The Threat of Artificial Intelligence
What is the Internet of Things? I have been trying to answer this question for almost a year, as it is a term that is thrown around excessively in my media degree. At its most basic level, I understand that the Internet of Things relates to any tangible device with the ability to connect to the Internet, however the term refers to much more than this.
‘The Internet of Things (IoT) is a scenario in which objects, animals or people are provided with unique identifiers and the ability to transfer data over a network without requiring human-to-human or human-to-computer interaction’ (Rouse, 2014). It is the idea of taking the person out of the connection sequence that intrigues me most. Can technology, and advances in technology replace human intelligence?
The knowledge that technology and machines run off is often referred to as Artificial Intelligence (A.I). Primarily, Artificial Intelligence is the set rules in programme coding, which instructs and enables a software or hardware, to identify and sequence or pattern through detection, and then to respond according to a pre-programmed prescribed action (Shah, 2014). Artificial Intelligence aims to make machines think like humans, but with the complexity of the human brain, surely this is not possible.
While I am not an Artificial Intelligence guru, I will try my best to present you with a number of views surrounding it.
Machines Will Steal Your Job
This is perhaps the most popular perspective I have found upon exploring Artificial Intelligence. It appears as though many people fear losing their job to a piece of technology. This fear is not irrational, as history has proven this as a reality already. In the 1980’s mid-level draftsmen were replaced by software, in the 1800’s British textile artisans were replaced by mechanised looms, and countless cash register staff are now being replaced by self-serve counters.
Research conducted by Pew Research, interviewed over 2000 A.I experts, and found that while 52% are optimistic that Artificial Intelligence will grow to be a positive thing between now and 2025, the remaining 48% worried for the future. However, all agreed that ‘the displacement of work by robots and AI is going to continue, and accelerate, over the coming decade’ (Hern, 2014).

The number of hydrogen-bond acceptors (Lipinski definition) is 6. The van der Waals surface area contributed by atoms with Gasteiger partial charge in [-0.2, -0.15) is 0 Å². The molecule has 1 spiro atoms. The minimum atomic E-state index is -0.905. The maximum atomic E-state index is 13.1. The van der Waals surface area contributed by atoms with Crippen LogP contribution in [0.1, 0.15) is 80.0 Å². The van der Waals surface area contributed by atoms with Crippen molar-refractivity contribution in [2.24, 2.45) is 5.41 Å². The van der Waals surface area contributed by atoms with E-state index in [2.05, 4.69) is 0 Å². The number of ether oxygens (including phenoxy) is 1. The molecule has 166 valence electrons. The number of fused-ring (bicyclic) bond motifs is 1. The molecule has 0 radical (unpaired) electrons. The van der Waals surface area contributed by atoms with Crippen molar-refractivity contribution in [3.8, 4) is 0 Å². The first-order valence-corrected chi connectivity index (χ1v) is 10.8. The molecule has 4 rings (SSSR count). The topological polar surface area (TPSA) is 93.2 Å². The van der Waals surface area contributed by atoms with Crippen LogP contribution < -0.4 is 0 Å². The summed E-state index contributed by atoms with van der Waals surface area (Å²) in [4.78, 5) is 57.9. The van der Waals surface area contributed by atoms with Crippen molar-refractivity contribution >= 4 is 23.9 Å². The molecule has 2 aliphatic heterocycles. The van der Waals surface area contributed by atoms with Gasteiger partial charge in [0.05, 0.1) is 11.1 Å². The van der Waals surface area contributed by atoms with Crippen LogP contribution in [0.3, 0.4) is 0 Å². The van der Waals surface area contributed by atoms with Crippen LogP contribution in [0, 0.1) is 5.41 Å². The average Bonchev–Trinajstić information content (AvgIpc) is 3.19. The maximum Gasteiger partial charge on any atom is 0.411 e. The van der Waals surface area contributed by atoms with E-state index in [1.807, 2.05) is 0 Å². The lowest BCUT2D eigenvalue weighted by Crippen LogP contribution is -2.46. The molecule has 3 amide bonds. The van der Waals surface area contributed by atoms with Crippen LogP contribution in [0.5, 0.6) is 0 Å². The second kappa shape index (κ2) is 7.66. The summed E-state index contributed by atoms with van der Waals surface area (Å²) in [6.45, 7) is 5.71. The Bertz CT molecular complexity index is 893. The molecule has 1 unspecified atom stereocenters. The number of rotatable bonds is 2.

Artificial Intelligence Cannot Replace Humans
The human brain thinks in a non-linear fashion, and can therefore deduce non-linear time and life. Harish Shah suggests that ‘technology was always with limits, and those limits are permanent‘ (2014). Long running cognitive research has shown that ‘cognitive consciousness requires a physical organic biological body’, something that technology simply lacks. While a computer can store more data, and make faster calculations, you cannot programme consciousness or intuition or spontaneity into any piece of technology, a limit that will forever differentiate the value of human intelligence, when compared to artificial intelligence.
Artificial and Human Intelligence Live in Harmony
This is the perspective that I align myself with. While I am aware that machines have and will always replace human jobs and roles, there are strong limitations with technology as suggested above. Where humans have emotion and sensitivity, technology does not, and these are things that cannot be taught. The displacement of work by robots, however, may not be entirely negative. Take for example military robots. These ‘“unmanned systems” are better suited than human soldiers for “dull, dirty or dangerous missions”‘ (Myers, 2009), and the introduction of them a few years ago has resolved the problem of fatigued crew members, and casualties from failed bomb defusions. Where risk and discomfort are eliminated for humans, I believe that technology has an obligation to replace these roles.
While the Internet of Things, and its growing popularity, threatens the jobs of many blue and white collar workers, it should be a thing explored and understood, rather than feared.
- Boyd Myers, C 2009, Will a Machine Replace You, Forbes, 22 June, viewed 23 October 2014, <http://www.forbes.com/2009/06/18/technology-obsolete-jobs-opinions-contributors-artificial-intelligence-09-myers.html>
- Burn-Callandar, R 2013, Artificial Intelligence ‘will take the place of humans within five years’, The Telegraph, 29 August, viewed 23 October 2014, <http://www.telegraph.co.uk/finance/businessclub/technology/10274420/Artificial-intelligence-will-take-the-place-of-humans-within-five-years.html>
- Hern, A 2014,Will robots take our jobs? Experts can’t decided‘, The Guardian, 7 August, viewed 23 October 2014, <http://www.theguardian.com/technology/2014/aug/06/robots-jobs-artificial-intelligence-pew>
- Rouse, M 2014,Internet of Things (Iot), WhatIs, June, viewed 23 October 2014, <http://whatis.techtarget.com/definition/Internet-of-Things>
- Shah, H 2014, Why Artificial Intelligence will not replace a human futurist, India Future Society, 20 April, viewed 23 October 2014, <http://indiafuturesociety.org/artificial-intelligence-will-replace-human-futurist/>
- Yee, H 2012,Can Technology Replace Human Intelligence, Ted Conversations Archives, viewed 23 October 2014, <http://www.ted.com/conversations/9837/can_technology_replace_human_i.html>